So recently, I've been thinking a lot about the NBA as a business, largely due to the news that Chris Hanson backed a group apposed to the new arena in Sacramento. My first reaction to this news was a mixture of disappointment and understanding. It's strange really, I'm not at all surprised that he would try something like holding up the arena deal; he has at least 30 Million reasons to be bitter about how this whole situation went down. But still, its a move that makes me feel almost as dirty as if we would have actually gotten the the team. The only difference is that with this bad move does not come a team. If anything it may have hurt our chances to get a team. This is basically a perfect case study of when a fan tries to consolidate the worlds of being a huge fan and the business world of sports. In a lot of ways this is like attempting to mix water and oil.
The interesting thing about Chris Hanson is that he resides in that weird area where the oil and water try to mix. I firmly believe that throughout this whole situation he has acted as a sincere fan of the Sonics that attempted all he could, as a fan, to get a team he loves back to the Seattle. However, the NBA is a business and businesses don't necessarily cater to every fans fancy. Without some outside force, businesses will do whats in the best interests of the business. I think Hanson realized this and went full on business man mode and tried to thwart the Sacramento plan. It was a mad tacky move, but a business move nonetheless and can we really fault him?
Personally, as this whole saga has gone on I have become more and more pessimistic about the possible return of the Sonics. So much so that I do not think it will happen unless we buy another city's team. It makes to much business sense to keep Seattle team-less. It has been written about before, but the more I think about it the more my fledgling business mind agrees. With the threat of a great ownership, market area, and fan base, the NBA basically holds all the chips in any arena negotiations with all of its teams. This is not new (See Los Angles and the NFL), but we are just seeing the effect with the Golden State Warriors value increasing to $800 Million dollars.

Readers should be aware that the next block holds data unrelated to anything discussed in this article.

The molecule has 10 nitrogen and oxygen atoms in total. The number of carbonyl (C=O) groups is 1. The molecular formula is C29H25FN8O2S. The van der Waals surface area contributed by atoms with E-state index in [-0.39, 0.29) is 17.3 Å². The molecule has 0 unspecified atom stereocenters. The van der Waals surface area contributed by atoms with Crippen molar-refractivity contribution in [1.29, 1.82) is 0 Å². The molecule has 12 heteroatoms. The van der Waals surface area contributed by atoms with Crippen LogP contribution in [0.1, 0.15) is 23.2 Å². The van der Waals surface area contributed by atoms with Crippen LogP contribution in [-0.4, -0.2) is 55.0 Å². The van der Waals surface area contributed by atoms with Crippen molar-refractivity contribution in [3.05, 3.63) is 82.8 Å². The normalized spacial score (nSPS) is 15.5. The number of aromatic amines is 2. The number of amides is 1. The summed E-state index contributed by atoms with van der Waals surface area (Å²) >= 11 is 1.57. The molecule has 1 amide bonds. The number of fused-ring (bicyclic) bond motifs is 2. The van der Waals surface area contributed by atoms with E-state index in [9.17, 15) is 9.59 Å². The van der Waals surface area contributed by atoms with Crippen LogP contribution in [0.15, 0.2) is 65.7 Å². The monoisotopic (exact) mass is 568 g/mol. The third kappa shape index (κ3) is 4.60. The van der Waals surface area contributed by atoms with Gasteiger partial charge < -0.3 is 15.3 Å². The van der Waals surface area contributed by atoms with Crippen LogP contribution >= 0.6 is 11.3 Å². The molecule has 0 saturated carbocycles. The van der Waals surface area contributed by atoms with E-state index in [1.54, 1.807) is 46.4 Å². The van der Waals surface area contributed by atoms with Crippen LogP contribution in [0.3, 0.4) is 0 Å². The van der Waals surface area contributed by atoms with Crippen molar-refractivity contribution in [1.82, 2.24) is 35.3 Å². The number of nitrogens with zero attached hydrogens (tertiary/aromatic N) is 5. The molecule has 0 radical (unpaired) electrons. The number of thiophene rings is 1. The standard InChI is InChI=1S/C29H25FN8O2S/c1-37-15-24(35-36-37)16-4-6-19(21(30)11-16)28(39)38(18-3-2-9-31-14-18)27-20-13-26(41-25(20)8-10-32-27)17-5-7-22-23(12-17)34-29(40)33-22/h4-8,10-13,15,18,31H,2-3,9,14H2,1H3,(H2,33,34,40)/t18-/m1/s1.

Before the then record sale of the Golden State Warriors in 2010, Forbes had valued the team at $341 million in December of 2009. Now of course there are multiple reasons for franchises to appreciate in value, but I believe it comes down to the demand outweighing the supply. If you didn't take Econ 101, this means that the price of this commodity will be pretty high for as long as the supply of teams is scarce and the demand for these teams is present. This is of course a very basic way of viewing this, but it makes the most sense to me personally. As crazy as it sounds, I'm not sure the benefits of expanding into the 13th market in the U.S outweighs the current appreciation of their current teams. Isn't that appreciation the point of the NBA as a business?I believe that Chris Hanson realized this and figured that this Sacramento situation was the best chance that Seattle had to get a team.
I think that's what led to the desperate move of trying to throw a monkey wrench into Sacramento's arena plan. He figured that being a fan with all the desire and the money would not be enough to get a team back in Seattle; He figured he would have to get dirty and make some sort of ugly business move. This is what happens when fans attempt to mix the business side of the sports world with the fan side. Its like trying to mix oil and water, it just doesn't work. Luckily for most of us fans we will never get the chance to try.